The Matador Network says this: “Following lyrics will help you recognize kana and kanji, increase your reading speeds and, of course, teach you how Japanese should really sound. This is also important because in Japan.
Why? “Unlike in English, where sound effects are only found in comic books and cartoons, Japanese sound effects are part of daily speech and your speech sounds more natural if you learn them. Peko peko is how the Japanese describe a stomach growling, and adding desu (is/am) on the end turns the phrase into “I'm hungry.” Did you know that there are at least four ways of describing the sound of rain in Japanese? They even have a sound to describe silence,” explains Jessica Aves.
Guidetojapanese.org says: “In the past, it's been fairly difficult to find Japanese speakers to correct your writing. Fortunately, there is now a social networking site built exclusively for this purpose with an excellent community: Lang-8.”
“Every time you hear a word you don't know, you look up it in the dictionary and then put it in the memory. Now when you have 10 minutes spare on the train or whatever, you simply call up the words and test yourself…this is great in itself for learning both vocab and kanji,” explains Richard from genkienglish.net.
If you speak English as a second or third language, that’s what you probably asked yourself a few minutes ago before going to Google for help. Speaking is fun, but only in your mind, isn’t it? There’s a huuuge difference between how well you speak English in your mind and how bad it sounds when you actually speak it. And like any normal human being you want to learn. You really do, but you also want to have fun while doing so. If your kind of fun is reading until you can no longer keep your eyes open, then reading Harry Potter is what you should do to improve your spoken English. And not just Harry Potter. You can choose any book in English that does not require an advanced vocabulary. The first Harry Potter book was written for English-speaking 11-year-olds, so it should be perfect for your speaking practice. Take your time and READ OUT LOUD. Yes, just like that. It will help you hear your own mistakes and better articulate certain words. Good luck!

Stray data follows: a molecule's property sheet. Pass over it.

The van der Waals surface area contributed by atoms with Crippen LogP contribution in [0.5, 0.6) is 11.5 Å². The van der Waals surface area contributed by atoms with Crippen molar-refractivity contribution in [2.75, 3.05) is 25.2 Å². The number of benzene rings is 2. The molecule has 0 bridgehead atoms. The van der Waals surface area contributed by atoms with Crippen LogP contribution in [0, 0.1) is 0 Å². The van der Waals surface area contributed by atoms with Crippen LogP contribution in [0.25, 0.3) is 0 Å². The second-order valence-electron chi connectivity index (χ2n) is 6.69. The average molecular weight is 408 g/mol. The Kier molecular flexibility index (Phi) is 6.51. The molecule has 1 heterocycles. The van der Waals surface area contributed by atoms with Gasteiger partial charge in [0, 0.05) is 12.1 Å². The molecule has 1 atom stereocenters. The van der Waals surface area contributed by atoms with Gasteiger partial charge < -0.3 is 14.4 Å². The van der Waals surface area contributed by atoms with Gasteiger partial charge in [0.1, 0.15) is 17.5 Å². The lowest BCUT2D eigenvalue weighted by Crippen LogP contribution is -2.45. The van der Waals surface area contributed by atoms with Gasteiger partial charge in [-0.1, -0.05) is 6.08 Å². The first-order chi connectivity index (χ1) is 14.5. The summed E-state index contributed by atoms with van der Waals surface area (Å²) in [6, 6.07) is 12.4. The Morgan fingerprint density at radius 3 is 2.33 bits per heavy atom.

If you’re living in an environment that allows you to practice your new language, congrats! Now get ready to make a lot of mistakes. It’s best to leave your ego out of the situation when doing something as difficult as learning a new language. Leave any desires for perfection and any fears of judgment at the door. You can be the smartest person in the world, but if you’re stubborn or defensive, you’ll shield yourself from endless opportunities for growth. Keep in mind that many natives will be grateful and appreciative of your attempt to learn such an important part of their culture. Congratulate yourself for even the smallest mistakes because it means you are trying. As you go about your day-to-day life and practice using your new language, resist the urge to judge each conversation as a success or failure. It’s tempting to be our own worst critic and beat ourselves up for not remembering a particular word or knowing how to clearly express a thought. Instead, approach each interaction as a new opportunity for you to learn something. Reflect on each conversation and give yourself constructive feedback. Some things you might want to think about are: